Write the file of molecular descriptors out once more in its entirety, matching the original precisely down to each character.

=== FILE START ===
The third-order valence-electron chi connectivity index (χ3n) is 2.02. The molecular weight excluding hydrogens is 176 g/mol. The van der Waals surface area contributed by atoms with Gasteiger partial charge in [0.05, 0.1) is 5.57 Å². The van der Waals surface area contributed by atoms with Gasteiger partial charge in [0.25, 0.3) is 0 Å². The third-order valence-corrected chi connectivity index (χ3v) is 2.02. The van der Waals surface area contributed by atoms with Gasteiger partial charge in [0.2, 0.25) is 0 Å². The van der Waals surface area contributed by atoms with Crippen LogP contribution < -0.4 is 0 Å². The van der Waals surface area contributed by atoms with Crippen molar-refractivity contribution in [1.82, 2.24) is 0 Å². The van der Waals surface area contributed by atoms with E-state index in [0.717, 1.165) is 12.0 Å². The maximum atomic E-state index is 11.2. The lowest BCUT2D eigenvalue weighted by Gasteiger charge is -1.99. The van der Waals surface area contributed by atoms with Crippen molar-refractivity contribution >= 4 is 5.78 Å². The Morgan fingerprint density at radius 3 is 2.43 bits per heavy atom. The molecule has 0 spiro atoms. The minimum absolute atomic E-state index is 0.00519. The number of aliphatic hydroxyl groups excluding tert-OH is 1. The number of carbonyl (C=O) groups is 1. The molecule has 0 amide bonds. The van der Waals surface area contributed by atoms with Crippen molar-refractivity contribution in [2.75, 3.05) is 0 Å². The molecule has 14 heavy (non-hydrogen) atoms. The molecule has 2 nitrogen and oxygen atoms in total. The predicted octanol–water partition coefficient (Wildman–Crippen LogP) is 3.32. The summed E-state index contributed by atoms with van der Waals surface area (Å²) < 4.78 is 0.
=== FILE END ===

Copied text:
The third-order valence-electron chi connectivity index (χ3n) is 2.02. The molecular weight excluding hydrogens is 176 g/mol. The van der Waals surface area contributed by atoms with Gasteiger partial charge in [0.05, 0.1) is 5.57 Å². The van der Waals surface area contributed by atoms with Gasteiger partial charge in [0.25, 0.3) is 0 Å². The third-order valence-corrected chi connectivity index (χ3v) is 2.02. The van der Waals surface area contributed by atoms with Gasteiger partial charge in [0.2, 0.25) is 0 Å². The van der Waals surface area contributed by atoms with Crippen LogP contribution < -0.4 is 0 Å². The van der Waals surface area contributed by atoms with Crippen molar-refractivity contribution in [1.82, 2.24) is 0 Å². The van der Waals surface area contributed by atoms with E-state index in [0.717, 1.165) is 12.0 Å². The maximum atomic E-state index is 11.2. The lowest BCUT2D eigenvalue weighted by Gasteiger charge is -1.99. The van der Waals surface area contributed by atoms with Crippen molar-refractivity contribution >= 4 is 5.78 Å². The Morgan fingerprint density at radius 3 is 2.43 bits per heavy atom. The molecule has 0 spiro atoms. The minimum absolute atomic E-state index is 0.00519. The number of aliphatic hydroxyl groups excluding tert-OH is 1. The number of carbonyl (C=O) groups is 1. The molecule has 0 amide bonds. The van der Waals surface area contributed by atoms with Crippen molar-refractivity contribution in [2.75, 3.05) is 0 Å². The molecule has 14 heavy (non-hydrogen) atoms. The molecule has 2 nitrogen and oxygen atoms in total. The predicted octanol–water partition coefficient (Wildman–Crippen LogP) is 3.32. The summed E-state index contributed by atoms with van der Waals surface area (Å²) < 4.78 is 0.